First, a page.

Trina Solar sets new efficiency record for photovoltaic silicon cells

Trina Solar said Monday that it had set new world records for high efficiency p-type and n-type silicon solar cells.

Trina researchers achieved the results at the company’s State Key Laboratory of PV Science and Technology in Changzhou.

The p-type mono-crystalline silicon solar cell on an industrial Cz wafer, which integrates advanced technologies including back surface passivation and local back surface field, reached an efficiency of 21.4% (156 by 156 square millimeters). Fraunhofer ISE CalLab in Germany has independently confirmed the result.

The same advanced cell technologies on a high quality multi-crystalline Si wafer resulted in a new champion p-type multi-crystalline silicon solar cell with an efficiency of 20.53% (156 by 156 square millimeters) — confirmed by the National Center of Supervision and Inspection on Solar Photovoltaic Product Quality (CPVT) in Wuxi, China. Both results established new world records for mono and multi p-type silicon solar cells with passivated rear surface and local contact, on six-inch substrates and fabricated with an industrial process. The cells are commonly called iPERC cells.

The n-type mono-crystalline silicon solar cell with an Interdigitated Back Contact (IBC) structure and industrially feasible production process achieved an efficiency of 22.9% on a 156 by 56 square milimeters n-type Cz wafer — independently tested by Japan Electrical Safety & Environment Technology Laboratories (JET). The result marked another milestone in the development of IBC solar cells and comes shortly after the demonstration of a laboratory IBC solar cell with a 24.4% efficiency developed through Trina’s collaboration with the Australian National University’s (ANU) Centre for Sustainable Energy Systems in March this year, the company said.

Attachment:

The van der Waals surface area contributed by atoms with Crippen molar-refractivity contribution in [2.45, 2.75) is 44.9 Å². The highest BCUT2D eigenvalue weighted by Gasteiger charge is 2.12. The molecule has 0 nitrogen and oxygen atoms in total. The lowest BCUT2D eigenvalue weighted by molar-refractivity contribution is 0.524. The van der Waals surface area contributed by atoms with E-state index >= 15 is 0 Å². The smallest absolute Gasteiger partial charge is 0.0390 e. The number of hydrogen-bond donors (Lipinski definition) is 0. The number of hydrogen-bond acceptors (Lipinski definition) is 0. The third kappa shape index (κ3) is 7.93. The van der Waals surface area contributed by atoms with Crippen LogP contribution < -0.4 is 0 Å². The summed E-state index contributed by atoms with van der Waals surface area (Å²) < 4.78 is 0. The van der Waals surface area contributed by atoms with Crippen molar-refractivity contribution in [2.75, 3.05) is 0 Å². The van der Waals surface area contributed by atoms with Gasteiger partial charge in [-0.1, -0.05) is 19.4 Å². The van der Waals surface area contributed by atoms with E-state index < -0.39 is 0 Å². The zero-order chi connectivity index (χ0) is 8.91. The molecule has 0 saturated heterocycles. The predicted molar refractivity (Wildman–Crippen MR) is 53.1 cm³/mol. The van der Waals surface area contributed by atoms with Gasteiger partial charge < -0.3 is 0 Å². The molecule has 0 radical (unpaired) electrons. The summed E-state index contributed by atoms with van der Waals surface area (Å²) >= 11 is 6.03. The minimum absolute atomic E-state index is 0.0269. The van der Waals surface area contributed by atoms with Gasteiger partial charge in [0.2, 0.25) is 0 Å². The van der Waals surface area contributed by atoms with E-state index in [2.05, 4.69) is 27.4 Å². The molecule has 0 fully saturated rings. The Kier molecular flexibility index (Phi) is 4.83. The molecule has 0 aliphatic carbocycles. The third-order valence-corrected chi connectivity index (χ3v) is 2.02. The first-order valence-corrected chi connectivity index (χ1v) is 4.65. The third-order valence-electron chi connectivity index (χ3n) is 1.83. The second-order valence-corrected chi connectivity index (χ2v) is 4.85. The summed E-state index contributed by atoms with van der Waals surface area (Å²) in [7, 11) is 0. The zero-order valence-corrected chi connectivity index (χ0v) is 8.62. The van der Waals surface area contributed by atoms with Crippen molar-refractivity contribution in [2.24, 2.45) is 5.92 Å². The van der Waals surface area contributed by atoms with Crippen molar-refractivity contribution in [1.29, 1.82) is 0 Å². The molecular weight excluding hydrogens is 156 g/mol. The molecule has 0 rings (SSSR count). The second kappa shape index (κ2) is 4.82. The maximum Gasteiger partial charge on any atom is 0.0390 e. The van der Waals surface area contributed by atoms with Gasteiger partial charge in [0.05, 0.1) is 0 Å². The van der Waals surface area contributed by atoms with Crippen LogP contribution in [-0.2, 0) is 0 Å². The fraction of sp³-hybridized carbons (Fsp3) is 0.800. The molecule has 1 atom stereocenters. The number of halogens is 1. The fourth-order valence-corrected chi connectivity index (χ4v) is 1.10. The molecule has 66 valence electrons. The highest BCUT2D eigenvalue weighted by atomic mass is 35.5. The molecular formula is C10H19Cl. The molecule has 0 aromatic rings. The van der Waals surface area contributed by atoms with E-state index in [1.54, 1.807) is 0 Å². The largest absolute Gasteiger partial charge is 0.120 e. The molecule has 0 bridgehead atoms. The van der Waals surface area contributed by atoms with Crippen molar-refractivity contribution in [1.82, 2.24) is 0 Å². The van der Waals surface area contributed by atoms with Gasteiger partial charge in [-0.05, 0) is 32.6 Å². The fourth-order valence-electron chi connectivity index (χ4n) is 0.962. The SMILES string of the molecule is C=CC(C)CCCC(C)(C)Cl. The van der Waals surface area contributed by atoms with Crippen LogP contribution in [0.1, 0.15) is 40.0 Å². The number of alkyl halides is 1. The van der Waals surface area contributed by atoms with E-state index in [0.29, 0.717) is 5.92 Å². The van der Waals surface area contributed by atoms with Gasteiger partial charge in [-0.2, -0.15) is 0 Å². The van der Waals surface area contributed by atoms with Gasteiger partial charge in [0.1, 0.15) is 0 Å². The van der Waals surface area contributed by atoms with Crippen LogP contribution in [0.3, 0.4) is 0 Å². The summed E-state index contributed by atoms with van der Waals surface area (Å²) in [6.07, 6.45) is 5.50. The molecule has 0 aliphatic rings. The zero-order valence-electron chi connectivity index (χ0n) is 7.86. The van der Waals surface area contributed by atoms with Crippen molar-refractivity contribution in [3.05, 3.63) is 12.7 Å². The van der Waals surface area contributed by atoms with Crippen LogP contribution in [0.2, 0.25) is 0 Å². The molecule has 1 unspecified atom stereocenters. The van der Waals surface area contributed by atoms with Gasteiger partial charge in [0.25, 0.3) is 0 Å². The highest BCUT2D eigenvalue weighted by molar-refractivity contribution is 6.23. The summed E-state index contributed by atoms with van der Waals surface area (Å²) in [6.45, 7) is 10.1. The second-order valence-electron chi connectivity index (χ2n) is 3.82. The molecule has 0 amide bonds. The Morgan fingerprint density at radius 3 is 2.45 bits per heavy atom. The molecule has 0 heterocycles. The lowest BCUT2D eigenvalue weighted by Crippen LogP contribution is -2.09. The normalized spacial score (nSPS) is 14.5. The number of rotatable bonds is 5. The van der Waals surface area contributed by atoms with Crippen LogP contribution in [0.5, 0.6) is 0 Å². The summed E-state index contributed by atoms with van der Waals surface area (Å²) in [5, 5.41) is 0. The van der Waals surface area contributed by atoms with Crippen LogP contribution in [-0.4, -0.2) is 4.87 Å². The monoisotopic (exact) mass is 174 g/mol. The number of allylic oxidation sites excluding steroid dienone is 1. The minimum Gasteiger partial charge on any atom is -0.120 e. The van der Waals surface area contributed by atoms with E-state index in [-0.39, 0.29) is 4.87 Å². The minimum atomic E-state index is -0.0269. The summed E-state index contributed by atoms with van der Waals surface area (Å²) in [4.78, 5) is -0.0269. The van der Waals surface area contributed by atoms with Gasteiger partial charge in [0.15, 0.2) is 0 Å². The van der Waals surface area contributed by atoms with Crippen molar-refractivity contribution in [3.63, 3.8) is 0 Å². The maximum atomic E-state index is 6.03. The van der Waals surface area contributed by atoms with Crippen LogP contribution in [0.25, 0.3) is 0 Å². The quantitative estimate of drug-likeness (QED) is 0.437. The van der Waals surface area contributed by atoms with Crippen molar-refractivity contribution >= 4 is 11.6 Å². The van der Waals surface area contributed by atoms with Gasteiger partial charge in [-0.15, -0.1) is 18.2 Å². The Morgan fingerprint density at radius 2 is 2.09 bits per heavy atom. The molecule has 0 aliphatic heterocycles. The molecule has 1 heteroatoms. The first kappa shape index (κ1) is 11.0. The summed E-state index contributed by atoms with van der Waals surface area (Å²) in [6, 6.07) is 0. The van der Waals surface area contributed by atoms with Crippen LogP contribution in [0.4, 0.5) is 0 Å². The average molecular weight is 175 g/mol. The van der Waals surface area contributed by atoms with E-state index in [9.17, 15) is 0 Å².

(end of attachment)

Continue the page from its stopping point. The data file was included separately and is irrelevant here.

“Though these technologies are not currently in production, they will be part of our future commercialized Honey Plus and IBC products,” said Pierre Verlinden, Trina’s vice president and chief scientist. “Our aim is to continuously integrate technological developments into our PV products, which are currently commercialized or would be in the future, to further drive down the product cost, strengthen our competitive advantages and provide affordable solar power to the world.”